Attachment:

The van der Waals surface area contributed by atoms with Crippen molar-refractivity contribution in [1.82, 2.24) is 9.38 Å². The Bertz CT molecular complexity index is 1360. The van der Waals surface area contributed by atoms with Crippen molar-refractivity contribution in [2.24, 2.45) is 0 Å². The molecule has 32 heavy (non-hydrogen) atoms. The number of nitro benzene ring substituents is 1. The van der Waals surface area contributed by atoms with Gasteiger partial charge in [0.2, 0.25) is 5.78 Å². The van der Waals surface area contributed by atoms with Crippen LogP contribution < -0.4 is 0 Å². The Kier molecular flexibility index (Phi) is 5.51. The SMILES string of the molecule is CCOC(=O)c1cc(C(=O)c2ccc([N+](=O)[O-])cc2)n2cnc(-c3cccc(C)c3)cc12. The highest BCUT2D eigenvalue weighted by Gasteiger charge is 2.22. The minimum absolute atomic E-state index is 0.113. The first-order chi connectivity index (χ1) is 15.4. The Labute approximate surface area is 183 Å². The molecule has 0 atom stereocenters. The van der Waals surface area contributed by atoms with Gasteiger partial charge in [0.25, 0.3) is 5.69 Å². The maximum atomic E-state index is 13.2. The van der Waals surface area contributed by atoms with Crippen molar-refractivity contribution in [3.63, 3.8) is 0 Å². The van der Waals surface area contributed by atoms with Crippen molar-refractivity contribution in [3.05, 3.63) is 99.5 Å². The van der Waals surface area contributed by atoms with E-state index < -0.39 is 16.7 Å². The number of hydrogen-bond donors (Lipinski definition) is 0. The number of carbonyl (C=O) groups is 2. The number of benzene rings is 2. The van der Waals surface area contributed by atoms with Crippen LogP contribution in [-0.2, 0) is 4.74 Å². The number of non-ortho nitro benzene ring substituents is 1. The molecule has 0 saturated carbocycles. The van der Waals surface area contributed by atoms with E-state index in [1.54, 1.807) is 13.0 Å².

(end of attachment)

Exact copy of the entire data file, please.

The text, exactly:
The van der Waals surface area contributed by atoms with Crippen molar-refractivity contribution in [1.82, 2.24) is 9.38 Å². The Bertz CT molecular complexity index is 1360. The van der Waals surface area contributed by atoms with Crippen molar-refractivity contribution in [2.24, 2.45) is 0 Å². The molecule has 32 heavy (non-hydrogen) atoms. The number of nitro benzene ring substituents is 1. The van der Waals surface area contributed by atoms with Gasteiger partial charge in [0.2, 0.25) is 5.78 Å². The van der Waals surface area contributed by atoms with Crippen LogP contribution < -0.4 is 0 Å². The Kier molecular flexibility index (Phi) is 5.51. The SMILES string of the molecule is CCOC(=O)c1cc(C(=O)c2ccc([N+](=O)[O-])cc2)n2cnc(-c3cccc(C)c3)cc12. The highest BCUT2D eigenvalue weighted by Gasteiger charge is 2.22. The minimum absolute atomic E-state index is 0.113. The first-order chi connectivity index (χ1) is 15.4. The Labute approximate surface area is 183 Å². The molecule has 0 atom stereocenters. The van der Waals surface area contributed by atoms with Gasteiger partial charge in [0.25, 0.3) is 5.69 Å². The maximum atomic E-state index is 13.2. The van der Waals surface area contributed by atoms with Crippen molar-refractivity contribution in [3.63, 3.8) is 0 Å². The van der Waals surface area contributed by atoms with Crippen molar-refractivity contribution in [3.05, 3.63) is 99.5 Å². The van der Waals surface area contributed by atoms with E-state index < -0.39 is 16.7 Å². The number of hydrogen-bond donors (Lipinski definition) is 0. The number of carbonyl (C=O) groups is 2. The number of benzene rings is 2. The van der Waals surface area contributed by atoms with Crippen LogP contribution in [-0.2, 0) is 4.74 Å². The number of non-ortho nitro benzene ring substituents is 1. The molecule has 0 saturated carbocycles. The van der Waals surface area contributed by atoms with E-state index in [1.54, 1.807) is 13.0 Å².